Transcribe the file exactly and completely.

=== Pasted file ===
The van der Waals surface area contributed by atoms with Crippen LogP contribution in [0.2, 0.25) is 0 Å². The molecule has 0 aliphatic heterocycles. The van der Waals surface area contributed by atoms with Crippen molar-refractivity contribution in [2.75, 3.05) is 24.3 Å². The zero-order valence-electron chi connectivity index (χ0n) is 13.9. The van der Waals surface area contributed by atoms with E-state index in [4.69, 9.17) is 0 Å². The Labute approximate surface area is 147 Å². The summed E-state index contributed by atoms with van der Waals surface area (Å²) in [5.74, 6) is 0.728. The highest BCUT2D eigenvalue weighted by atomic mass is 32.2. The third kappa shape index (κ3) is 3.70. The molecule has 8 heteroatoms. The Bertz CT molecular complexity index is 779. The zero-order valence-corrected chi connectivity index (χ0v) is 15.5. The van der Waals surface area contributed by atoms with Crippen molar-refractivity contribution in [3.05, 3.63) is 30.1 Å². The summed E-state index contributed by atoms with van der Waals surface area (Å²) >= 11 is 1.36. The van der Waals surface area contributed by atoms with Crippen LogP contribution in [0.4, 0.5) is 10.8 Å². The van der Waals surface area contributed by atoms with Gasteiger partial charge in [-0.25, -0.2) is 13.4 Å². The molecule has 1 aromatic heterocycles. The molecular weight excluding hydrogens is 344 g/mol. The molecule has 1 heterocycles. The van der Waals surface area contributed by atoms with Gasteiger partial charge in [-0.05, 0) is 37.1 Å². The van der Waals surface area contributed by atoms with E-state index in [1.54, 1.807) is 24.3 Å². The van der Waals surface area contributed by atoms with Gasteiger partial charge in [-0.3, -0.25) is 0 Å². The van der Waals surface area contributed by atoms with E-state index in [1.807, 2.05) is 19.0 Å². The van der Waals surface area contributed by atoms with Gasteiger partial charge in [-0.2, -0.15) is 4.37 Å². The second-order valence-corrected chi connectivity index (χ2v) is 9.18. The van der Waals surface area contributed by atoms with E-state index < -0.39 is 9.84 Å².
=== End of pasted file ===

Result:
The van der Waals surface area contributed by atoms with Crippen LogP contribution in [0.2, 0.25) is 0 Å². The molecule has 0 aliphatic heterocycles. The van der Waals surface area contributed by atoms with Crippen molar-refractivity contribution in [2.75, 3.05) is 24.3 Å². The zero-order valence-electron chi connectivity index (χ0n) is 13.9. The van der Waals surface area contributed by atoms with E-state index in [4.69, 9.17) is 0 Å². The Labute approximate surface area is 147 Å². The summed E-state index contributed by atoms with van der Waals surface area (Å²) in [5.74, 6) is 0.728. The highest BCUT2D eigenvalue weighted by atomic mass is 32.2. The third kappa shape index (κ3) is 3.70. The molecule has 8 heteroatoms. The Bertz CT molecular complexity index is 779. The zero-order valence-corrected chi connectivity index (χ0v) is 15.5. The van der Waals surface area contributed by atoms with Crippen molar-refractivity contribution in [3.05, 3.63) is 30.1 Å². The summed E-state index contributed by atoms with van der Waals surface area (Å²) >= 11 is 1.36. The van der Waals surface area contributed by atoms with Crippen LogP contribution in [0.4, 0.5) is 10.8 Å². The van der Waals surface area contributed by atoms with Gasteiger partial charge in [-0.25, -0.2) is 13.4 Å². The molecule has 1 aromatic heterocycles. The molecular weight excluding hydrogens is 344 g/mol. The molecule has 1 heterocycles. The van der Waals surface area contributed by atoms with Gasteiger partial charge in [-0.05, 0) is 37.1 Å². The van der Waals surface area contributed by atoms with E-state index in [1.54, 1.807) is 24.3 Å². The van der Waals surface area contributed by atoms with Gasteiger partial charge in [-0.3, -0.25) is 0 Å². The van der Waals surface area contributed by atoms with E-state index in [1.807, 2.05) is 19.0 Å². The van der Waals surface area contributed by atoms with Gasteiger partial charge in [-0.2, -0.15) is 4.37 Å². The second-order valence-corrected chi connectivity index (χ2v) is 9.18. The van der Waals surface area contributed by atoms with E-state index < -0.39 is 9.84 Å².